April, I hope that you get the home that best suits your needs and that it makes you very happy. I further hope that you can look back at our industry’s efforts in your behalf with appreciation for a job well done. I apologize for any confusion that you might have suffered because of the way we do business but do suggest that you get a primer on what those methods are, so you can obtain the most that we can give.
0 votes Thank Flag Link Thu Sep 18, 2008
April: Mr Holt's statement that we don't always agree is correct. He is also correct on this issue. Particularly his question: "
The real issue here though, is why in the heck were you looking at a house with a realtor that you didn't want to work with? "

In going to a home with an agent you didn't intend to work with you wasted the time of a business person who likely has little to spare. Unfortunately you don't have any legal obligation to pay her. That circumstance is a basic reason that Realtor commissions are as high as they are. With the number of people that take up the time of some agents there is no other way for them to pay their bills other than to charge high commission. That, coupled with the excessive number of (many unqualified) agents in this business result in an industry where very few make a good living. 80% could not survive on the commission income alone.

Paul Howard
0 votes Thank Flag Link Thu Sep 18, 2008
April: This statement, posted below, is likely to be incorrect based on the information available and there is too little information available to reach a firm conclusion. In any case it is likely that you can break the chain.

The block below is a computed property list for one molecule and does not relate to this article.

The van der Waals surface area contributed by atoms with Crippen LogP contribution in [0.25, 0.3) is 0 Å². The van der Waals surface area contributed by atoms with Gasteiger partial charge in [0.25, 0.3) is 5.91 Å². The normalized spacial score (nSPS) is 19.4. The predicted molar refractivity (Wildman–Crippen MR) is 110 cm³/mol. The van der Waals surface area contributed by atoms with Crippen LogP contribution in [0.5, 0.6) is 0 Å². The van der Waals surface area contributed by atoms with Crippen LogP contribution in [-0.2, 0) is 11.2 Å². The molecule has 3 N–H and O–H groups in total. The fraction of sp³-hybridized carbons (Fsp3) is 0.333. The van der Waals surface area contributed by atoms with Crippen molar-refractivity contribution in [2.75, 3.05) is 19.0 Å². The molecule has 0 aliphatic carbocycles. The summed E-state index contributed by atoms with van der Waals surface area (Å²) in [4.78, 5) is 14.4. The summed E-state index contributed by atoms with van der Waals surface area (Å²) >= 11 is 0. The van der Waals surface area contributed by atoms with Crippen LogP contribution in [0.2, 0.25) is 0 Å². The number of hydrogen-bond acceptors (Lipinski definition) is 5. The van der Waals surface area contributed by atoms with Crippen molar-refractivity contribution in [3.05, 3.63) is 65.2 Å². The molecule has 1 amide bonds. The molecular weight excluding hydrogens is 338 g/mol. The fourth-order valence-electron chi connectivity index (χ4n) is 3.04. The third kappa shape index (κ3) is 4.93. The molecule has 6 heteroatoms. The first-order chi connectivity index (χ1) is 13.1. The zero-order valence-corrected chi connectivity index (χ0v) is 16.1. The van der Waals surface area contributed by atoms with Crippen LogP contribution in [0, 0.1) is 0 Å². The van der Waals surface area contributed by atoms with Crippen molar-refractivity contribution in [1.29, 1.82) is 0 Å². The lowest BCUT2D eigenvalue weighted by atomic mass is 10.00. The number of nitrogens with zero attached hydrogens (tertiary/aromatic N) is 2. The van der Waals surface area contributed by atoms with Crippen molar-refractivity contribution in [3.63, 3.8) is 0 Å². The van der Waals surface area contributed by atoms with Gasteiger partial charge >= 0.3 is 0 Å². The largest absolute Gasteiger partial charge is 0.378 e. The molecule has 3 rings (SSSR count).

"Unfortunately for you, the agent who showed you the home is the procurring cause and should be writing up the offer with you."

See: http://www.procuringcause.com

Paul Howard
0 votes Thank Flag Link Thu Sep 18, 2008
April: Mr. Howard and I have a difference of opinion on some things but this is not one of them. Experience and sophistication will get you further than brashness in almost every case. In a recent discussion, an agent said that he would be a "bulldog" for the buyers. I wonder if he would threaten to bite the seller’s ankle if he didn't come down another $5,000.00 or to poop on the lawn if the closing costs weren't picked up or to eat the seller's cat if the seller did not do all the inspection repairs, great and small. Remember, sellers can get pretty sore if mistreated, just as you can.

The real issue here though, is why in the heck were you looking at a house with a realtor that you didn't want to work with? Your best hope is an action to get your favored agent to give the showing agent a portion of the commission to take over the deal, if the showing agent will gracefully back out. Otherwise, work with the person you have or go find another house, WORKING ONLY WITH THE AGENT YOU WANT TO USE.
0 votes Thank Flag Link Wed Sep 17, 2008
Maybe. Too bad you didn't have a contract with the agent before you walked through the door to that house spelling out rights, obligations etc (including procuring cause issues).

Having the agent sign a statement that she will not assert a right to a commission based on taking you to see that one house might have worked but coming up with language that would preclude that situation is a legal issue. I'd like to see buyers start doing it though.

That said, eagerness and aggressiveness do not trump knowledge and ability. .
You might not perceive me as aggressive either. Tactics and strategy do trump outward aggressiveness.

Find out what strategy your eager beaver will employ. Then decide.

You might want to look at:

Paul Howard, broker
NJHomeBuyer.com Realty
Cherry Hill NJ
0 votes Thank Flag Link Wed Sep 17, 2008